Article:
Spiritual Meaning of GENESIS 22:5
AC 2791. Verse 5. And Abraham said unto his boys, Abide ye here with the ass, and I and the boy will go yonder, and we will bow ourselves down, and will come again to you. "Abraham said unto his boys, Abide ye here with the ass," signifies the separation of the former rational together with the natural at that time; "and I and the boy will go yonder," signifies the Divine rational in a state of truth prepared for the most grievous and inmost combats of temptations the "boy" is the Divine rational in such a state; "and we will bow ourselves down," signifies submission; "and will come again to you," signifies conjunction afterwards.
AC 2792. Abraham said unto his boys, Abide ye here with the ass. That this signifies the separation of the former rational together with the natural at that time, is evident from the signification of "abiding here," as being to be separated so long; from the signification of the "boys," as being the former rational (n. 2782); and from the signification of the "ass," as being the natural man, or the natural (n. 2781).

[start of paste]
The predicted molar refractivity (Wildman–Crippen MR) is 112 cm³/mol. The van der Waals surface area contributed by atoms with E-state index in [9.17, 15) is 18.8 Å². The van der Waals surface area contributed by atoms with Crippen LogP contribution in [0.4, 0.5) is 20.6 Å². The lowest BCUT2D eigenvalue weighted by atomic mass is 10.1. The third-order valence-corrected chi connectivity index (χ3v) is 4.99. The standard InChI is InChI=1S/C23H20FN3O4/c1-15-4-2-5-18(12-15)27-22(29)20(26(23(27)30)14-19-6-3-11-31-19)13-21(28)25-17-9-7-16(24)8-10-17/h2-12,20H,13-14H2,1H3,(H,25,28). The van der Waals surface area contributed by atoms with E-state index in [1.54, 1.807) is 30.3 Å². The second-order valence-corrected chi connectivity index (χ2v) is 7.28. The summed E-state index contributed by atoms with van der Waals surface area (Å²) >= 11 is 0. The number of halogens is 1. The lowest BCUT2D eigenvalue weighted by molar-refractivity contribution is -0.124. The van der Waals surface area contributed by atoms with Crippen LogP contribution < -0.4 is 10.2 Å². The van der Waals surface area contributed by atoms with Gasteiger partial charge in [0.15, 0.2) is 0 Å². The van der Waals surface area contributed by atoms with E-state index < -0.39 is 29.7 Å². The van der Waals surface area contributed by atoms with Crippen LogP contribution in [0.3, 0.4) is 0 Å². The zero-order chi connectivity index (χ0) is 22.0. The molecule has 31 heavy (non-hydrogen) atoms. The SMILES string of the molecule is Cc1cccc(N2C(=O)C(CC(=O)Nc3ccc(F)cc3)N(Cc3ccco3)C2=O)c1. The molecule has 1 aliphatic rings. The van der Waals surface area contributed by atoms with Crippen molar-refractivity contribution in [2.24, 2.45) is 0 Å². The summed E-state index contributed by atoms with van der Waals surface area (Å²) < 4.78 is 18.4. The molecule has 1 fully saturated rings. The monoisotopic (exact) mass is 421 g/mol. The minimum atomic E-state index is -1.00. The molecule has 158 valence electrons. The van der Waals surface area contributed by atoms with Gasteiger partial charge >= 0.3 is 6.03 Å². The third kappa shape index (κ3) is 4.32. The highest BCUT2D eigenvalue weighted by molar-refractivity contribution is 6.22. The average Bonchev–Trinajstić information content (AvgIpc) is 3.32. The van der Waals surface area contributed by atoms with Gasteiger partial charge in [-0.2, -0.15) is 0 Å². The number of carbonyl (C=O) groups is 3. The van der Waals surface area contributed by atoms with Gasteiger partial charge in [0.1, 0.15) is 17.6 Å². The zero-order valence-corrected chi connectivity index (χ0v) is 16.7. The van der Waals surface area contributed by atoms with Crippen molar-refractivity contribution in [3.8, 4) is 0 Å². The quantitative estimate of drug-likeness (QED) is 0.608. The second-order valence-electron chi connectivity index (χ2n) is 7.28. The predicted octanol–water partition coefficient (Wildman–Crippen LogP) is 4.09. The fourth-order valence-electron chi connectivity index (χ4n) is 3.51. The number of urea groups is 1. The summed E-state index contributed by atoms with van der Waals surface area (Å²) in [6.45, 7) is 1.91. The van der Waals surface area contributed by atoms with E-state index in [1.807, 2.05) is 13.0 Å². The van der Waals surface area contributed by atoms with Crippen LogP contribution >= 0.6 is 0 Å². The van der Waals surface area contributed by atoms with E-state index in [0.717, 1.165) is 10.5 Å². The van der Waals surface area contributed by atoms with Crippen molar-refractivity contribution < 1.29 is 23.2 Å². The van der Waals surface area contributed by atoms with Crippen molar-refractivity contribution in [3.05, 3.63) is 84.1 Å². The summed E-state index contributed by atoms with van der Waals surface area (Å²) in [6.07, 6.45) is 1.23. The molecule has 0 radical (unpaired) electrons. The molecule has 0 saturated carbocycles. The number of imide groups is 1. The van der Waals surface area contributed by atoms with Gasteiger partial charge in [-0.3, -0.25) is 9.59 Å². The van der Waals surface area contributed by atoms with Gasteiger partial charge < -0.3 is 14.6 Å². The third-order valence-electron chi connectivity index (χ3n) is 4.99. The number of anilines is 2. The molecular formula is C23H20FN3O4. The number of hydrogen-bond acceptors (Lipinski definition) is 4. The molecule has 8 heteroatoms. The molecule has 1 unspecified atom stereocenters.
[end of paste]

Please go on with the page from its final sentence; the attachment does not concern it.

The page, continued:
AC 2793. And I and the boy will go yonder. That this signifies the Divine rational in a state of truth prepared for the most grievous and inmost combats of temptations, is evident; and that the "boy" is the Divine rational in such a state, is evident from the representation of Isaac, as being the Divine rational; but as he is not here called "Isaac," nor "my son," as before, but "the boy," it denotes the Divine rational in such a state, concerning which presently.
AC 2794. And we will bow ourselves down. That this signifies submission, is evident without explication.